4. Some Applications for Singular Perturbations Problems

4.1. Strong Repulsive Perturbations

Consider the discrete periodic problem where , , and is continuous and satisfies

The main result of this subsection is the following theorem.

Theorem 12. Assume that (73) holds. If either then problem (72) has at least one solution.

Proof. Notice that from (73) it follows that there exists a constant sufficiently small such that which means that is an upper solution of (72).
Now we construct a lower solution of (72) by applying Theorem 10. Consider the continuous function defined by given by and defined by
Case  1. Assume that . This together with (73) implies that so there exists such that . In order to apply Theorem 10, define It follows that and , meaning that condition (60) is fulfilled. One has that for all . So, condition (59) holds. Then, from Theorem 10 we infer that (72) has a lower solution . Therefore, from Theorem 9, we can obtain the result.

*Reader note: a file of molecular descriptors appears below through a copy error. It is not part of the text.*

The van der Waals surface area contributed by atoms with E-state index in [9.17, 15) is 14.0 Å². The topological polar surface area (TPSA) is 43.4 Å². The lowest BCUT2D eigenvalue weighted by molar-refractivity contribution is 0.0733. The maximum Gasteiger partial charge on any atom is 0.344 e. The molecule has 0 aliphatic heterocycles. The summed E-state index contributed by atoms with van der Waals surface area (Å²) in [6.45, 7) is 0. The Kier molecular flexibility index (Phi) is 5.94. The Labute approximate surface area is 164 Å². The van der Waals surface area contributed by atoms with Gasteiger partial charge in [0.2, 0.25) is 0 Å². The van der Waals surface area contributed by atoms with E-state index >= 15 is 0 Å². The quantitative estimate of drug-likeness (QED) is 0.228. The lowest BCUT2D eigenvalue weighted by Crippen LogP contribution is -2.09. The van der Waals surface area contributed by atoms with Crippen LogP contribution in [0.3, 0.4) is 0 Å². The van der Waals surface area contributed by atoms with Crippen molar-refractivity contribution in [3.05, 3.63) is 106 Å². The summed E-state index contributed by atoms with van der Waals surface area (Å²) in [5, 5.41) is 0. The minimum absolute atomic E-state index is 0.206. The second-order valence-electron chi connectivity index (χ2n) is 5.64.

Case  2. Assume that and . It follows that Then, there exists such that , since . The result follows by a similar argument to that used in Case  1.

Remark 13. Theorem  9 in [12] follows from Theorem 12 just taking .

Example 14. Consider the repulsive singular periodic problem where , , and . If either or , , then (83) has at least one solution.

In the case , there exists such that (83) has at least two solutions provided that holds true. In fact, in this case, problem (83) has two strict upper solutions , and a strict lower solution such that . Thus, the result follows from Lemma 4 and Theorem 9.